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Zack Snyder has revealed that he's written a third film for the 300 series.
The 55-year-old co-wrote and directed the first instalment, which was released in 2006, and wrote and produced the less successful sequel 300: Rise of an Empire, which came out in 2014.
Warner Brothers recently tasked him with making it a trilogy, but unfortunately the studio didn't go for the end result, according to Snyder.
Speaking to The Playlist's Fourth Wall podcast, he said: "I just couldn't really get my teeth into it. Over the pandemic, I had a deal with Warner Brothers and I wrote what was essentially going to be the final chapter in 300.
"But when I sat down to write it, I actually wrote a different movie. I was writing this thing about Alexander the Great, and it just turned into a movie about the relationship between Hephaestion and Alexander.
"It turned out to be a love story. So it really didn't fit in as the third movie."
Gahhh, don't you just hate it when you sit down to write the third and final film of a gory franchise and you end up penning a bloody love story?
Still, while it may not have met the brief, Snyder reckons it's actually a very happy accident.
He added: "But there was that concept, and it came out really great. It's called Blood and Ashes and it's a beautiful love story, really, with warfare.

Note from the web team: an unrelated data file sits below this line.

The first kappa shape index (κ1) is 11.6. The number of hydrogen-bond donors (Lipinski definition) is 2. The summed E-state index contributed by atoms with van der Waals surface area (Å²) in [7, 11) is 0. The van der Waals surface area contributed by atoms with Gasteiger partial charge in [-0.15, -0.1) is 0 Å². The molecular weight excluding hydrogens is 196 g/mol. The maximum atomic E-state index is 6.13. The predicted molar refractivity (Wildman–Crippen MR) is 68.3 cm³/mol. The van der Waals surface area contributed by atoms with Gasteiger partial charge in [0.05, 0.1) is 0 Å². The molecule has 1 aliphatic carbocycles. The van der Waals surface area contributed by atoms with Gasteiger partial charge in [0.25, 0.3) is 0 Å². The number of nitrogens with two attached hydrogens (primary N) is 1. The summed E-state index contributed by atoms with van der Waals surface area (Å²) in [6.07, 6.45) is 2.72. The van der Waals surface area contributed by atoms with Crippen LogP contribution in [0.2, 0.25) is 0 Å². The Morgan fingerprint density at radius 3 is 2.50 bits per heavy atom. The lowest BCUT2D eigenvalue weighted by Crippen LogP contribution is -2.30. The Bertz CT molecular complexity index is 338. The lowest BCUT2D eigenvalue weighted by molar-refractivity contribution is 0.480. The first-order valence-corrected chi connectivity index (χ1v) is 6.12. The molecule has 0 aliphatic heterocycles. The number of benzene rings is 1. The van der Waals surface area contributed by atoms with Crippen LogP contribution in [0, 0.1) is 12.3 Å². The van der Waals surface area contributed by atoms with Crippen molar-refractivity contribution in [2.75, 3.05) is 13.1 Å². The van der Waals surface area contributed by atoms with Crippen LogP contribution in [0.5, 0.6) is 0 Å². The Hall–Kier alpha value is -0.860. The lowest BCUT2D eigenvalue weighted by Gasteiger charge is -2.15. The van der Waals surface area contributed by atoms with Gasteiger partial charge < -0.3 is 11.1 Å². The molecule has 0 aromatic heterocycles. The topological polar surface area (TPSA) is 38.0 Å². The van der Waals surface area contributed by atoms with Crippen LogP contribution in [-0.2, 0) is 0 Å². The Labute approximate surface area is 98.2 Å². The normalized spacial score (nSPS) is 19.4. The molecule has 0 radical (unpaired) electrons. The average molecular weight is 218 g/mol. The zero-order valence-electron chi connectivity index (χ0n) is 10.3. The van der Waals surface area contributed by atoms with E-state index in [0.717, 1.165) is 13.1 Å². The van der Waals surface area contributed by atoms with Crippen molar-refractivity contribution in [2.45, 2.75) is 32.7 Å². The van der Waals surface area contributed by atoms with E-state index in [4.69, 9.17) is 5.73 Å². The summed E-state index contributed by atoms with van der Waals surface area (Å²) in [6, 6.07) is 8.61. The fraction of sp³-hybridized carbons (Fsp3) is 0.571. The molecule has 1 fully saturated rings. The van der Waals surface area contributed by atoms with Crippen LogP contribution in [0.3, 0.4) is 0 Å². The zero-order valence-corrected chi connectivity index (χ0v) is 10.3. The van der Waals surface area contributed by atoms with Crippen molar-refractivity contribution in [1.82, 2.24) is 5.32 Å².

"I would love to do it, [Warner Bros.] said no... you know, they're not huge fans of mine. It is what it is."
So if there are any other studios out there intrigued by a love story/warfare cocktail, they might want to reach out to Zack.
LADbible has contacted Warner Bros. for comment.
Perhaps the trilogy was best avoided, though.
The OG movie starring Gerard Butler as King Leonidas was a commercial success - and while some critics felt it was simultaneously over the top and overly simplistic - it had some stand out moments ('THIS! IS! SPARTA!') and was broadly considered to be an enjoyable watch.
The sequel was less well received, and has a rating of just 45 percent on Rotten Tomatoes.
Film critic Mark Kermode wrote: "Considering the level of carnage, it's astonishing how dreary it all manages to be, with computer-game visuals and Carry On dialogue conspiring to render everything dead in the water."
Whether we ever get to see Blood and Ashes remains to be, well, seen.
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